SPIN … not PR

by Roger Pynn

On Sunday’s “Face the Nation,” Bob Schieffer had a great commentary on the dysfunction of government in times of stress when all kinds of mush comes out of the mouths of politicians and bureaucrats as they try to describe things they find unpleasant.  He was actually referring to a column by Washington Post Opinion Writer Charles Krauthammer.

But the gobbledygook they use is not “PR,” as Schieffer suggested, but rather it is spin … and real public relations people hate that term.  Simply, SPIN is not “bad PR,” as Schieffer suggests.  It is a four-letter word.

But government never seems to learn that good public relations never trumps bad policy, and bad PR never defeats good policy.  Nixon’s men mounted a massive PR campaign to cover up Watergate.  It failed.  The good things Nixon did the opening to China for one live on with no PR help” said Schieffer.

He means well, but he denigrates the efforts made by so many who believe that as public relations professionals their job is to give clear, honest information to people who need it.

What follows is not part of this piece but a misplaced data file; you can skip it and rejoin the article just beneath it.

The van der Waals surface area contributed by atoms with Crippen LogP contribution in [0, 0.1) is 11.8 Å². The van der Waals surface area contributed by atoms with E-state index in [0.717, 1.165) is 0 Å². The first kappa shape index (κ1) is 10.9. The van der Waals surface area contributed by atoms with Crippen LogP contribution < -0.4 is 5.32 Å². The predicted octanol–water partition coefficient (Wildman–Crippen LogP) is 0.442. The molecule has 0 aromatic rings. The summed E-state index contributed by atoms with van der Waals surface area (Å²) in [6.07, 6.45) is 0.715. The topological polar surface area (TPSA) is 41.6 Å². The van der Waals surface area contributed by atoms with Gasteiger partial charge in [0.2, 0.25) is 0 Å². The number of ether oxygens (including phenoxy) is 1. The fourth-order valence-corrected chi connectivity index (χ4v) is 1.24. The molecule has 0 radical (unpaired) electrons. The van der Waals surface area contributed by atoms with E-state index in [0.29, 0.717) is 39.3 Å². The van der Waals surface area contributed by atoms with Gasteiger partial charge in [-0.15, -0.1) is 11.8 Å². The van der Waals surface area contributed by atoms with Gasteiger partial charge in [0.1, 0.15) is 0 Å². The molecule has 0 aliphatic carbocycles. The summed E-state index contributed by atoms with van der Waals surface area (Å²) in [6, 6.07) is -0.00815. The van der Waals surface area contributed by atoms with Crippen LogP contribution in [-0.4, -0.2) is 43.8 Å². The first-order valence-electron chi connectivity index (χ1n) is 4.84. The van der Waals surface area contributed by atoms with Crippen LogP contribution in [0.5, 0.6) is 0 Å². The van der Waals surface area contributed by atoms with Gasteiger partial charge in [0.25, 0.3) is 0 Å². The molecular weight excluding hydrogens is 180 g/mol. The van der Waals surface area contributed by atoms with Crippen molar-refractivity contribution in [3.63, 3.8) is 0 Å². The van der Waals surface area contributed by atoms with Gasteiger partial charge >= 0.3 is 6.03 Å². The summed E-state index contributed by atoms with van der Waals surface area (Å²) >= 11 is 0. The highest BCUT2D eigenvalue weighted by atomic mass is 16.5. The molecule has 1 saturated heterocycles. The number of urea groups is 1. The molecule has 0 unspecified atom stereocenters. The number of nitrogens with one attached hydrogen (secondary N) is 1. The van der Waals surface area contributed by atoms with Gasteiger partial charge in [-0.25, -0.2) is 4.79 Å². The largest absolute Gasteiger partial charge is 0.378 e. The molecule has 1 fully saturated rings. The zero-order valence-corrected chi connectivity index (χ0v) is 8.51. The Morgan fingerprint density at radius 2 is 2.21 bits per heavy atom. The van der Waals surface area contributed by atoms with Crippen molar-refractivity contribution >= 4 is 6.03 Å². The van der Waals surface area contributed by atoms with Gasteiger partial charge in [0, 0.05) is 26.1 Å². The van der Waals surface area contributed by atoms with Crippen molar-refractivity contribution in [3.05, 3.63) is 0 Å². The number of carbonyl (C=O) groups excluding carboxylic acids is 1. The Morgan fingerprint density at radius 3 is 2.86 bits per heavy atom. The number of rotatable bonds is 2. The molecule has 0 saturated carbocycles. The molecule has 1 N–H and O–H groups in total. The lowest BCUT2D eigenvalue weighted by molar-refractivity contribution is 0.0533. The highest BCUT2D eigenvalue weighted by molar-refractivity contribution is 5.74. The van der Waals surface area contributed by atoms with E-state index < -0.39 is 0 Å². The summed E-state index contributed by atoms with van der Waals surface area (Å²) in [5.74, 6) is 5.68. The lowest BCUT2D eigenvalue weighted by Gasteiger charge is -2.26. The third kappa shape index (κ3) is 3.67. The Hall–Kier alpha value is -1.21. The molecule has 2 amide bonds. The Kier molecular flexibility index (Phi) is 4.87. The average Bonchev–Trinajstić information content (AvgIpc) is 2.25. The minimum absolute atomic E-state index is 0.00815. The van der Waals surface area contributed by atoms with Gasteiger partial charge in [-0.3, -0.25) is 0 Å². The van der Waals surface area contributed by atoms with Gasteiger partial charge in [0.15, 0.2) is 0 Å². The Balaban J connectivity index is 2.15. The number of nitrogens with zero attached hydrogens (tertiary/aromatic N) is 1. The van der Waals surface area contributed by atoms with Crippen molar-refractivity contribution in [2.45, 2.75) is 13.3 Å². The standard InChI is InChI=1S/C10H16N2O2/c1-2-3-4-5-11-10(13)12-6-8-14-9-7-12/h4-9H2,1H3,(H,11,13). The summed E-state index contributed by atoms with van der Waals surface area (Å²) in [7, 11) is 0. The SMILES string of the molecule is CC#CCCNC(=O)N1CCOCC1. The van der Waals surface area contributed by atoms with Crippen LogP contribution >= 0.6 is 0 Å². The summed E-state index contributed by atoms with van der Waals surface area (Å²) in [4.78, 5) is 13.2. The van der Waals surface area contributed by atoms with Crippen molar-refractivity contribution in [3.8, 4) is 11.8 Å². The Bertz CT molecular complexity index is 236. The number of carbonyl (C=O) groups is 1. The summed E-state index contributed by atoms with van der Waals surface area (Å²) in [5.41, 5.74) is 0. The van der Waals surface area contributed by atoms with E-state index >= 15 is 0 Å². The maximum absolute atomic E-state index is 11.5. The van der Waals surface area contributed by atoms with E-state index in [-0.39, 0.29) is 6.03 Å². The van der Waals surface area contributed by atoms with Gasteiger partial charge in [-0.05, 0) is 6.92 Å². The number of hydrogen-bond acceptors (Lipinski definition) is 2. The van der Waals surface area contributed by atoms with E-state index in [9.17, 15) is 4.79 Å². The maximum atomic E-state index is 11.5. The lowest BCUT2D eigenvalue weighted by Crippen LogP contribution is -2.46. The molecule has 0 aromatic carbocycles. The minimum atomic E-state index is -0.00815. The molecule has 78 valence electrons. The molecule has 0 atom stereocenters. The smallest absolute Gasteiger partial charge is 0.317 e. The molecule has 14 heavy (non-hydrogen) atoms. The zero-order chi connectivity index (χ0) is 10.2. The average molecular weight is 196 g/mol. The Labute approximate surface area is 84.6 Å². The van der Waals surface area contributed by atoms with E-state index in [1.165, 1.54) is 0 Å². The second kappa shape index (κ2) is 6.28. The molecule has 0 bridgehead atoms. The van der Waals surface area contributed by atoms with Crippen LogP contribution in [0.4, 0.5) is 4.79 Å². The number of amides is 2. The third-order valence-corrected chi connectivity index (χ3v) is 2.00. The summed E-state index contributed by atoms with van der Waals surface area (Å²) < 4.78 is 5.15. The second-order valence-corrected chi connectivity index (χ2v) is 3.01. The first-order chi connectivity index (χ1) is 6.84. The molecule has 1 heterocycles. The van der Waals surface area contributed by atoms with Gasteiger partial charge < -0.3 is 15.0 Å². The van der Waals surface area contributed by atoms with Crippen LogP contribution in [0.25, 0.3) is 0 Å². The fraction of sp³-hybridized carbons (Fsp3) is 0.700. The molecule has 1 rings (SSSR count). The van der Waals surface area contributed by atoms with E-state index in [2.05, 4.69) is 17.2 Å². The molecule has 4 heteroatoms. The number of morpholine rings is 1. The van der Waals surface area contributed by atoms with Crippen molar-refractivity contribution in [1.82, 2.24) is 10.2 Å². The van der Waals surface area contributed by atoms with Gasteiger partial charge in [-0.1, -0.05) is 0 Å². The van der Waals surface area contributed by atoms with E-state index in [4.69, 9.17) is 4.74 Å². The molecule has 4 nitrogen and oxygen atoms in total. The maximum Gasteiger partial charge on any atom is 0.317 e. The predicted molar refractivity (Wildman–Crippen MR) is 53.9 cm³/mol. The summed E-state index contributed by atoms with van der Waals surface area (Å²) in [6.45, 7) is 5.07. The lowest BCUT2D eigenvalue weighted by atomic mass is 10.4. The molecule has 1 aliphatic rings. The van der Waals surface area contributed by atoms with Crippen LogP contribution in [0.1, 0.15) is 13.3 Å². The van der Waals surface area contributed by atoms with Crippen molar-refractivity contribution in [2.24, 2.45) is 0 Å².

What Richard Nixon did in the Watergate scandal was not “bad PR.”  It was an illegal cover-up.

Schieffer and Krauthammer complained that when the U.S. Embassy in Yemen was evacuated because of a terror threat, the State Department referred to it as a “reduction in staff.”  They both cried “hogwash.”

And Schieffer was absolutely right when he said, It never works because people are not stupid.”  The majority of people are smart … certainly smart enough to smell SPIN.  And hopefully most people understand that well-intentioned efforts to communicate and inform are not related to that four-letter word.

PR is not a four-letter word … nor is news … as long as both are practiced professionally.

One Response to SPIN … not PR

  1. […] In the PR world, this is known as “spin,” and we consider it a four-letter word.  We often find ourselves presenting the other side of a story, defending companies and individuals who we believe have not received a fair shake in the press or online.  But you don’t change opinions by glossing over someone’s obvious failures.  You acknowledge them, you confront them, you apologize for them if necessary. […]

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